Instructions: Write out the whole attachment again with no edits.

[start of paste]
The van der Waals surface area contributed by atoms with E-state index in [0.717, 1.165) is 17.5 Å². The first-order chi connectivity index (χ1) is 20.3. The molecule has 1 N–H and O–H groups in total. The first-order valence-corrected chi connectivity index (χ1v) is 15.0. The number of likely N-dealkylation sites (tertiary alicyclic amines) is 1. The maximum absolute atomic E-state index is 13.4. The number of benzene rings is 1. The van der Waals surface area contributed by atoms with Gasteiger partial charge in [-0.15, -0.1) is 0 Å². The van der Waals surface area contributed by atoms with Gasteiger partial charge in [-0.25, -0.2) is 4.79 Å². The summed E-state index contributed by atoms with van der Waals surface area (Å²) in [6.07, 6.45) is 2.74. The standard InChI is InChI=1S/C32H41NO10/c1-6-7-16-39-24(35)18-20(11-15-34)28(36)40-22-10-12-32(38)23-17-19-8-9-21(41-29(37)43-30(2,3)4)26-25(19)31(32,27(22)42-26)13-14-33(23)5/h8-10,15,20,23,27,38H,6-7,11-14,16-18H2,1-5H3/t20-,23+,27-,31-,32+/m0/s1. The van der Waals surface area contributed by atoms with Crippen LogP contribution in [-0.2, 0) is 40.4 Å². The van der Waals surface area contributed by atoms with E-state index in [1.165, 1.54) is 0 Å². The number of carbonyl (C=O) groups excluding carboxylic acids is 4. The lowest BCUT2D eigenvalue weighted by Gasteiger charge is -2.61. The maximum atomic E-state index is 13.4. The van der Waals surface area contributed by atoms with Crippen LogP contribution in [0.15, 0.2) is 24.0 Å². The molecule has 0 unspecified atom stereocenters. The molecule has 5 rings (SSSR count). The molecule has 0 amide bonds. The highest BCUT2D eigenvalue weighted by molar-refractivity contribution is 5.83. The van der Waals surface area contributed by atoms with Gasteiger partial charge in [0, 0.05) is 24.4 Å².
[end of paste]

The van der Waals surface area contributed by atoms with E-state index in [0.717, 1.165) is 17.5 Å². The first-order chi connectivity index (χ1) is 20.3. The molecule has 1 N–H and O–H groups in total. The first-order valence-corrected chi connectivity index (χ1v) is 15.0. The number of likely N-dealkylation sites (tertiary alicyclic amines) is 1. The maximum absolute atomic E-state index is 13.4. The number of benzene rings is 1. The van der Waals surface area contributed by atoms with Gasteiger partial charge in [-0.15, -0.1) is 0 Å². The van der Waals surface area contributed by atoms with Gasteiger partial charge in [-0.25, -0.2) is 4.79 Å². The summed E-state index contributed by atoms with van der Waals surface area (Å²) in [6.07, 6.45) is 2.74. The standard InChI is InChI=1S/C32H41NO10/c1-6-7-16-39-24(35)18-20(11-15-34)28(36)40-22-10-12-32(38)23-17-19-8-9-21(41-29(37)43-30(2,3)4)26-25(19)31(32,27(22)42-26)13-14-33(23)5/h8-10,15,20,23,27,38H,6-7,11-14,16-18H2,1-5H3/t20-,23+,27-,31-,32+/m0/s1. The van der Waals surface area contributed by atoms with Crippen LogP contribution in [-0.2, 0) is 40.4 Å². The van der Waals surface area contributed by atoms with E-state index in [1.165, 1.54) is 0 Å². The number of carbonyl (C=O) groups excluding carboxylic acids is 4. The lowest BCUT2D eigenvalue weighted by Gasteiger charge is -2.61. The maximum atomic E-state index is 13.4. The van der Waals surface area contributed by atoms with Crippen LogP contribution in [0.15, 0.2) is 24.0 Å². The molecule has 0 unspecified atom stereocenters. The molecule has 5 rings (SSSR count). The molecule has 0 amide bonds. The highest BCUT2D eigenvalue weighted by molar-refractivity contribution is 5.83. The van der Waals surface area contributed by atoms with Gasteiger partial charge in [0, 0.05) is 24.4 Å².